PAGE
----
Emmanuelle Abensur
March 4, 2024
min read
Spotlight on Practitioners

Jon Barnes’ strategies for a successful organizational transformation

A group of leaders walking and thinking about strategies for organizational transformation

Imagine your organization as a puzzle, each piece crucial to the bigger picture but needing a refresh to fit the ever-changing business landscape. That's organizational transformation in a nutshell—a strategic reboot to stay ahead in the game. 

To demystify the strategies for a successful organizational transformation, we've tapped into the wisdom of Jon Barnes, a consultant who has helped more than 1000 leaders adopt new ways of working. With a knack for sparking significant change, Jon reveals how a blend of culture, process, and structure adjustments can redefine success and unleash your organization’s full potential.

Can you quickly introduce yourself and what you do? 

Hiya 👋. My name’s Jon Barnes and I help organizations move towards ways of working which are predicated on autonomy. I’ve been doing this for over 10 years and I’m passionate about creating environments which are conducive to adult development. I believe many of the ways in which we’re accustomed to work hold organizations back, commercially speaking by, for example slowing down decision making, wasting time in poor meetings, creating silos with poor information flow. But perhaps most of all I believe these ways of working stifle individual human development, which is key to the success of any organization.

What is organizational transformation, and why is it so important today?

The term organizational transformation has become somewhat of a buzzword. As I can tell, the difference between the more gentle word ‘change’ and the stronger word ‘transformation’ are to do with three factors: 

  1. the speed of change;
  2. the scale of change;
  3. the sophistication of change.

Personally, I’m cautious of the first two. Going big and fast can have many unintended, unknown and undesirable implications. Therefore I tend to favor some combination of two methods. The first is about small but constant iterations which stack to create a compound effect over time. The second is the occasional bigger jolt of change that is done in a really participative way. This doesn’t mean it’s all ‘nicey nice’, but it does mean taking people on a journey to really sign-up to the change. To really commit to what we’re trying to create together.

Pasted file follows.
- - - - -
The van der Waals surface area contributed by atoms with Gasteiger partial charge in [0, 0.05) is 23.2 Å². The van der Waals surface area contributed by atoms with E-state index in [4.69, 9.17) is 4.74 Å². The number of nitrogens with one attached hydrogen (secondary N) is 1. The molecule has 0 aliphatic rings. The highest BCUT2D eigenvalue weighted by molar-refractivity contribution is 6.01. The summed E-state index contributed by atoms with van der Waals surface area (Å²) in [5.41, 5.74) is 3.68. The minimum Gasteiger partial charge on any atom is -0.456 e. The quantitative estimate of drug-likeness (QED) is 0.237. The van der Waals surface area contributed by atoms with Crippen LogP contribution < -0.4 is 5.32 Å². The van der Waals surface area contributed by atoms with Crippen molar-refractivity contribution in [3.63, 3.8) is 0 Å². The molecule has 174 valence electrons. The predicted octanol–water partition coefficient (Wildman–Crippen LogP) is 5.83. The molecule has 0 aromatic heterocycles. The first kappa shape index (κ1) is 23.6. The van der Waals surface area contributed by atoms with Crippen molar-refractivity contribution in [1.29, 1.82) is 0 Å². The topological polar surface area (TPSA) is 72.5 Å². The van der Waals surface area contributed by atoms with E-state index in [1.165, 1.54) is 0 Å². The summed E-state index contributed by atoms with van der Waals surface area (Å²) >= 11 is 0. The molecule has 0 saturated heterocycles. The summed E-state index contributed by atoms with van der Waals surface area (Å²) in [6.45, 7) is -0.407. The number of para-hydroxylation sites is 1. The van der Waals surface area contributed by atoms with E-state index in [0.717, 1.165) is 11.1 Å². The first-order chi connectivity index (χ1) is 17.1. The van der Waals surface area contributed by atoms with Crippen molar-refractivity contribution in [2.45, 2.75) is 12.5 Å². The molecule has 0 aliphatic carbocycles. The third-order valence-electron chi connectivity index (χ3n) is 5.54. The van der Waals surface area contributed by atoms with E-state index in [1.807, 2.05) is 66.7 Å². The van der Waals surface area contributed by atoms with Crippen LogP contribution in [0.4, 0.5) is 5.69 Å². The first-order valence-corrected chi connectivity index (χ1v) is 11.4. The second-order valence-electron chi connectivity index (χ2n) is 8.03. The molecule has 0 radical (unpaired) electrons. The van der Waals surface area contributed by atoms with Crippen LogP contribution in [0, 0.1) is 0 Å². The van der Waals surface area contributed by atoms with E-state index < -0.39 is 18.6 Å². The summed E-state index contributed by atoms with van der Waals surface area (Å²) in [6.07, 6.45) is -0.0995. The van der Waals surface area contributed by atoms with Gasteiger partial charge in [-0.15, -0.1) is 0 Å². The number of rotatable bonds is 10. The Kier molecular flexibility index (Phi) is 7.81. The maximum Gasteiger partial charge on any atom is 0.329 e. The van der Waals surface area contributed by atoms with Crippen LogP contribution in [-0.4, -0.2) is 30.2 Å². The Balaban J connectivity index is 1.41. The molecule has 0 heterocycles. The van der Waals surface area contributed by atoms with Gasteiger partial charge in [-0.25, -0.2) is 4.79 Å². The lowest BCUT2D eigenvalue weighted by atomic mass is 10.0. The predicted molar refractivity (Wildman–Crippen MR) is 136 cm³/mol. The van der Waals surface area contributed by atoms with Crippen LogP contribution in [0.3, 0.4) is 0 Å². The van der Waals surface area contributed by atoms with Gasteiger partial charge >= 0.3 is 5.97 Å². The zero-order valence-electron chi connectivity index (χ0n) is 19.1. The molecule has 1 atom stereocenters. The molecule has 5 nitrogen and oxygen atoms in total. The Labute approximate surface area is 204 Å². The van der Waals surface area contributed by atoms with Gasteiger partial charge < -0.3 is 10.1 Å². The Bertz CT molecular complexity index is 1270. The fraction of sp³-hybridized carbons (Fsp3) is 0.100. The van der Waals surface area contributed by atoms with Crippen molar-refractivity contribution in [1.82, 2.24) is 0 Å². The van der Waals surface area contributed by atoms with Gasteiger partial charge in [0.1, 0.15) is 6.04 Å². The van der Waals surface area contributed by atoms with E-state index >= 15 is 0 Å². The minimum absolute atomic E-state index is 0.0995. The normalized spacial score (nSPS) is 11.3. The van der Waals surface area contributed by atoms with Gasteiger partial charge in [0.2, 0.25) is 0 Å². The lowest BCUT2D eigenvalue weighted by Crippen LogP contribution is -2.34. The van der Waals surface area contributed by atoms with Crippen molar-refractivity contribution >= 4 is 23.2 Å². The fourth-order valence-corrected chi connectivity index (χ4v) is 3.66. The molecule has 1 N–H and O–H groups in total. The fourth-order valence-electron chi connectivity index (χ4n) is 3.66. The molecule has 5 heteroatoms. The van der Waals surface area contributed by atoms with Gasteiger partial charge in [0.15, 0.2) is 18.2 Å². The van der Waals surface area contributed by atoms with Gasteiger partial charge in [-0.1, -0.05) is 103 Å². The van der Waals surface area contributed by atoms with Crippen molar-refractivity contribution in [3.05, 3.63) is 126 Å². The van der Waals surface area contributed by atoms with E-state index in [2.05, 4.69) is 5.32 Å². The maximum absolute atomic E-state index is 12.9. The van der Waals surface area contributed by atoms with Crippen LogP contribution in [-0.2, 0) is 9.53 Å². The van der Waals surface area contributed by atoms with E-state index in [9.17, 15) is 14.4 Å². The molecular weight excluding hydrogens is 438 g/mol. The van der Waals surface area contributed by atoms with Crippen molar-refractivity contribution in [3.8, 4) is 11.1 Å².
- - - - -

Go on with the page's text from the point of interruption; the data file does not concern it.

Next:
As for why this is important, that comes down to my third point which I’ve called ‘sophistication’. In the same way a butterfly is more sophisticated than a chrysalis and a teenager is more sophisticated than a newborn baby, there are ways of organizing intelligence which are more sophisticated and more adaptive in the modern world, which is so complex and enmeshed. I believe organizational transformation to be important because without working to higher degrees of complexity, we can’t navigate the modern world successfully.

Let’s say a traditional organization wants to make a complete culture change. How should it go about it?

That’s a tough question in that each organization is unique. Having said that, I notice some clear patterns that have seemed to be very helpful. 

The first is that a traditional organization operates from its existing paradigm and that is just how it is. I believe it is valuable to respect that and start there. One particular way in which I tend to go about this is that I require the most senior leadership to be wanting this and to be willing to change themselves as individuals. To really work on themselves. This is when I’ve seen the most success.